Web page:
Adaptive vs. Responsive Design
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Mobile UX designs are interfaces for hand-held and wearable devices. Designers focus on accessibility and efficiency to optimize these on-the-go interactions.
Mobile design has different limitations and requirements than computer interfaces. Many companies have mobile and computer-based designs for identical products. Designers learn to distill essential elements for smaller screen sizes and to optimize their designs for users on the move.
The importance of mobile user experience design grew dramatically in 2014 when mobile users suddenly became the online majority. Designers quickly learned they couldn’t simply miniaturize a desktop interface. They needed to reevaluate the needs and limitations of the growing audience of mobile users.
Since then, mobile design has evolved to find the best use of smaller screens.
Experiences are now tailored specifically for mobile environments.
Attention spans are shorter in mobile UX. Users want results fast, with minimal effort and zero friction. They’re often distracted. Signal and power loss are frequent worries. These users often walk and use devices at the same time.
Typically, mobile users find themselves in three scenarios:
Micro tasking: they use devices in short, intense spurt—e.g., to buy tickets.
Local: they use devices to see what’s happening around them.
Bored: e.g., they surf news feed links while waiting.
Here are some practical guidelines when designing for mobile interfaces:
Smaller screens mean essential elements need to be legible on a smaller resolution. You must make a clean, legible layout to cater to mobile users.
Design for minimal page-loading times. Less than 3 seconds is ideal.
Make an effort to reduce cognitive load for your users.
94% of mobile users use portrait mode. Every pixel of width is valuable.
Keep images small and to a minimum.
Keep a clear visual hierarchy.
Use color and contrast to maximize visibility.
Make text 11 points or larger.
Reduce clutter. Compress information into icons where appropriate.
Complement or frame content with whitespace.
Include card-style design patterns to show actionable content easily.
Ensure all devices can support content.
Keep page descriptions short for bookmarks.
Most users prefer to use their phone in portrait mode, so make sure you design for limited width.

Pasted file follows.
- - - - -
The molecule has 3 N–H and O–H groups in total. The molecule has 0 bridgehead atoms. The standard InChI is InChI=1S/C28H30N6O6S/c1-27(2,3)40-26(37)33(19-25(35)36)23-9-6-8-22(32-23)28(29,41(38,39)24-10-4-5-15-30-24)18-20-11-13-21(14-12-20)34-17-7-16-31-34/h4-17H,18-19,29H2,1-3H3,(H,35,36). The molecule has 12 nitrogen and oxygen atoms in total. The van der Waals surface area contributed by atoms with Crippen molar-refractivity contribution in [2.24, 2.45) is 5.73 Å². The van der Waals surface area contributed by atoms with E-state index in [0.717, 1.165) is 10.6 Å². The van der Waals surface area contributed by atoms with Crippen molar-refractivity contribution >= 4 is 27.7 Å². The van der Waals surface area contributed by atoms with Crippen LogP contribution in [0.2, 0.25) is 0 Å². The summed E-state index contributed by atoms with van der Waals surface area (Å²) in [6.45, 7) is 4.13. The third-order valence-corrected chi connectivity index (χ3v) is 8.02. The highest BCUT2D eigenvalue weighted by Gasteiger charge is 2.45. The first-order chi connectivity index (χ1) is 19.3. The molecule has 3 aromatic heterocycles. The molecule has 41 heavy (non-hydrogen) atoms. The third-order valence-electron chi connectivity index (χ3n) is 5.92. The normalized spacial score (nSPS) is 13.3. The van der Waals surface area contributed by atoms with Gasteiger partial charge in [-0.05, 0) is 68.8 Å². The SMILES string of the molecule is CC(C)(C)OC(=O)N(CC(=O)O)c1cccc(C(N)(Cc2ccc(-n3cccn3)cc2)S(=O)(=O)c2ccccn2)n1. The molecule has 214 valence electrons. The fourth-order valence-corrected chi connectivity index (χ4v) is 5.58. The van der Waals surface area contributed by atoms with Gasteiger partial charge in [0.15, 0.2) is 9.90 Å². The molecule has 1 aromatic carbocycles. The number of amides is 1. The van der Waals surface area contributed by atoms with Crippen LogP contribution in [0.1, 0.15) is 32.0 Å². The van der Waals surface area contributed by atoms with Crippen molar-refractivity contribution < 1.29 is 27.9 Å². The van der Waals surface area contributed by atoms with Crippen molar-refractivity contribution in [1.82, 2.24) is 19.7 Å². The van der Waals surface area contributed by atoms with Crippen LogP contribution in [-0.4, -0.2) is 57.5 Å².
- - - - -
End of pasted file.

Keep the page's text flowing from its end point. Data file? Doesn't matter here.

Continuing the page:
Users might not complete a task all at once. Make sure they don't get lost easily. Also, most users use one hand, and some fingertips are larger than others.
Aim for easy-to-use and self-evident navigation. Consider using progressive disclosure.
Create 30x30-pixel/7–10-mm (minimum) buttons and tabs.
Use full-screen navigation menus with the minimum amount of menu levels.
Use clear menu labeling, including tabs/icons and graphics.
Prioritize the most-used items at the top of the screen. Consider how far users can comfortably reach.
Give short-key access to features.
Don’t mix navigation patterns.
Clearly show links. Indicate when the user has activated them.
Allow one primary action per screen.
3. Restrict User Inputs:
Users become frustrated when they have to continuously tap buttons. So, design to offer maximum effect for minimum interaction/effort.
Keep URLs short.
Pre-fill or minimize required data inputs on forms.
Include alternative input mechanisms (e.g., voice-controlled).
Allow permanent sign-in.
Allow minimal, one-directional scrolling.
Retain data in case connections fail.
Offer obvious search features (e.g., a magnifying glass).
Use skeleton screens to reassure that the system is executing background actions.
Ensure Continuity and Consistency:
Let users continue where they left off so they can switch easily between mobiles and desktops.
Keep content consistent between screens. If you design separate versions, don’t compromise user trust with unsubtle changes.
Maintain continuity; let users track orders, etc. just as easily on mobiles.
If you design separate versions, let users switch from mobile to desktop formats freely.
Take our course: Mobile UX Design: The Beginner's Guide.
For more practical tips on Mobile UX, read a comprehensive guide to mobile app design.
See examples of excellent navigation menu designs and when to use them.
Here’s the entire UX literature on Mobile User Experience (UX) Design by the Interaction Design Foundation, collated in one place:
Take a deep dive into Mobile User Experience (UX) Design with our course Mobile UX Design: The Beginner's Guide .
In the “Build Your Portfolio” project, you’ll find a series of practical exercises that will give you first-hand experience with the methods we cover. You will build on your project in each lesson so once you have completed the course you will have a thorough case study for your portfolio.
Mobile User Experience Design: Introduction, has been built on evidence-based research and practice. It is taught by the CEO of ExperienceDynamics.com, Frank Spillers, author, speaker and internationally respected Senior Usability practitioner.